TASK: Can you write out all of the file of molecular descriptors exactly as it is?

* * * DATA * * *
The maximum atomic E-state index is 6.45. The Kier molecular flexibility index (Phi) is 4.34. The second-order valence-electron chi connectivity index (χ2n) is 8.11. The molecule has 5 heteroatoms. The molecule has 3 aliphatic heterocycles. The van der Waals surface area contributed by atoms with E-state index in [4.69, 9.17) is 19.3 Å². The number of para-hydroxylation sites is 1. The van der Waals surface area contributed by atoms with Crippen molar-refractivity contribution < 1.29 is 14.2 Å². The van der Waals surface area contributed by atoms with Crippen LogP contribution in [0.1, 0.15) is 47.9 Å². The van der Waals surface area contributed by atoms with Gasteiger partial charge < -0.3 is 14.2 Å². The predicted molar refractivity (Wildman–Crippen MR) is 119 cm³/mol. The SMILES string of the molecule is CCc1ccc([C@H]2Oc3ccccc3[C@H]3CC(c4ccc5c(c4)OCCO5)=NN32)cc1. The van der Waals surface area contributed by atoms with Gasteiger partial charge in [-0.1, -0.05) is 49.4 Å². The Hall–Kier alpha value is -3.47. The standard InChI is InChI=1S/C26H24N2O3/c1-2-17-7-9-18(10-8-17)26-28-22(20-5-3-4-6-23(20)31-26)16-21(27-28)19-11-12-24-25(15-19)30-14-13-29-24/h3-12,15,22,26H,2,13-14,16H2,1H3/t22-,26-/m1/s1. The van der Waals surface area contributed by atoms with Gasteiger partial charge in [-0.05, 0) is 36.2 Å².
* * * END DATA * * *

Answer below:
The maximum atomic E-state index is 6.45. The Kier molecular flexibility index (Phi) is 4.34. The second-order valence-electron chi connectivity index (χ2n) is 8.11. The molecule has 5 heteroatoms. The molecule has 3 aliphatic heterocycles. The van der Waals surface area contributed by atoms with E-state index in [4.69, 9.17) is 19.3 Å². The number of para-hydroxylation sites is 1. The van der Waals surface area contributed by atoms with Crippen molar-refractivity contribution < 1.29 is 14.2 Å². The van der Waals surface area contributed by atoms with Crippen LogP contribution in [0.1, 0.15) is 47.9 Å². The van der Waals surface area contributed by atoms with Gasteiger partial charge < -0.3 is 14.2 Å². The predicted molar refractivity (Wildman–Crippen MR) is 119 cm³/mol. The SMILES string of the molecule is CCc1ccc([C@H]2Oc3ccccc3[C@H]3CC(c4ccc5c(c4)OCCO5)=NN32)cc1. The van der Waals surface area contributed by atoms with Gasteiger partial charge in [-0.1, -0.05) is 49.4 Å². The Hall–Kier alpha value is -3.47. The standard InChI is InChI=1S/C26H24N2O3/c1-2-17-7-9-18(10-8-17)26-28-22(20-5-3-4-6-23(20)31-26)16-21(27-28)19-11-12-24-25(15-19)30-14-13-29-24/h3-12,15,22,26H,2,13-14,16H2,1H3/t22-,26-/m1/s1. The van der Waals surface area contributed by atoms with Gasteiger partial charge in [-0.05, 0) is 36.2 Å².